If you know about sets, set products and ordered pairs, and how functions are represented as sets of pairs, you may enjoy my new interactive category theory demonstration.

There are
three buttons on the Web page, and the middle button, the one labelled
"Generate a product to show that many products exist", is the
one relevant to this blog posting. The point is that in elementary
mathematics, one is taught that two sets have *a* product. For
example, the sets {a,b} and {x, y}, the textbooks will tell us, have the
product {⟨a,x⟩, ⟨a,y⟩, ⟨b,x⟩,
⟨b,y⟩}.

But according to the category-theory view of the world, this is oversimplified. What matters about a mathematical structure — such as the product of two sets — is its relationship with the structures around it. To quote philosopher David Corfield's book Towards a Philosophy of Real Mathematics, itself quoted in Quantum Quandaries: A Category-Theoretic Perspective by mathematical physicist (and top-notch explainer) John Baez:

Category theory allows you to work on structures without the need first to pulverise them into set theoretic dust. To give an example from the field of architecture, when studying Notre Dame cathedral in Paris, you try to understand how the building relates to other cathedrals of the day, and then to earlier and later cathedrals, and other kinds of ecclesiastical building. What you don'tt do is begin by imagining it reduced to a pile of mineral fragments.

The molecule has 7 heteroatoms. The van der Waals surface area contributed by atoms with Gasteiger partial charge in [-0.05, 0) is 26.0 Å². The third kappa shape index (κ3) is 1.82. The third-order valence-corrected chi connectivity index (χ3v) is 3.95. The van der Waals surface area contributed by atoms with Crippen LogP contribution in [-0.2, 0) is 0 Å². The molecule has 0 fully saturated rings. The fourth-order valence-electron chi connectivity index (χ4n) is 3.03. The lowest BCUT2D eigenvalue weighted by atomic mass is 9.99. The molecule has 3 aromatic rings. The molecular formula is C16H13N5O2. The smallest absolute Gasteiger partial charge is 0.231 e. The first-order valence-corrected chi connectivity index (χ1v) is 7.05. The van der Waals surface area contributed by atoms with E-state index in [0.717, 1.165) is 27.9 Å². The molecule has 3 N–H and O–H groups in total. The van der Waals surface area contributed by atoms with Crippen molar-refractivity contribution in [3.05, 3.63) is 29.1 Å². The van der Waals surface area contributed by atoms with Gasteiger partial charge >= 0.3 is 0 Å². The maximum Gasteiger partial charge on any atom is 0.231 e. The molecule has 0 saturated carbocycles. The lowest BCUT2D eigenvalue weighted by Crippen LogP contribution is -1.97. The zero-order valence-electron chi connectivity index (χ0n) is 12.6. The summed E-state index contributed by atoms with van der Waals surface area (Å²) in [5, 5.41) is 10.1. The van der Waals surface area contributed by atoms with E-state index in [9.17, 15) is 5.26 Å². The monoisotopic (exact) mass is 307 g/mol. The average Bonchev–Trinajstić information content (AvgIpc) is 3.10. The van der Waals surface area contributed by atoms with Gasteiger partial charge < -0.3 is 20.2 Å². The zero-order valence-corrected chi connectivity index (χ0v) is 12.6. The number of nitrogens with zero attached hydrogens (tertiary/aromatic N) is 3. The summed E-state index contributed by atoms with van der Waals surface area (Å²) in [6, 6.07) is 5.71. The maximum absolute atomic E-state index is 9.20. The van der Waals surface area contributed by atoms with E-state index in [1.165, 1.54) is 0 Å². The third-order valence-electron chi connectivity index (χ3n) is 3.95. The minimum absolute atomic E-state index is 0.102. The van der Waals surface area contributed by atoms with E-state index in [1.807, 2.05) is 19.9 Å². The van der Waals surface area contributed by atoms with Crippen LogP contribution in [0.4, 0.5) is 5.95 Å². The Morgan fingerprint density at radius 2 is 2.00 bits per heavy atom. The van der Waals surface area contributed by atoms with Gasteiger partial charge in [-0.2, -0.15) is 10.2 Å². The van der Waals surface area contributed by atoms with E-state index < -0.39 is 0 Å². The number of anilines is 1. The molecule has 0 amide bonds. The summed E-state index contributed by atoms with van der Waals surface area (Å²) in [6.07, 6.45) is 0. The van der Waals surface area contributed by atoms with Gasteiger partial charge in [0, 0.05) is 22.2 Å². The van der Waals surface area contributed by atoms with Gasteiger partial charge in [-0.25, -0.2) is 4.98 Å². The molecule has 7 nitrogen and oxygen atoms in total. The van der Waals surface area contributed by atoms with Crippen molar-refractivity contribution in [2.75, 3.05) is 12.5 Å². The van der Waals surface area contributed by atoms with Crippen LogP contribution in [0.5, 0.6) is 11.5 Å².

When you press
the "Generate a product to show that many products exist" button,
the demonstration will generate a set product that isn't the
"usual" one, and show that despite this, it *is* a
product. Which is because it relates to the structures around it in the
same way as the "usual" product.

The demonstration ends with a few paragraphs where I've used text-adventure style imagery to convey this without graphics.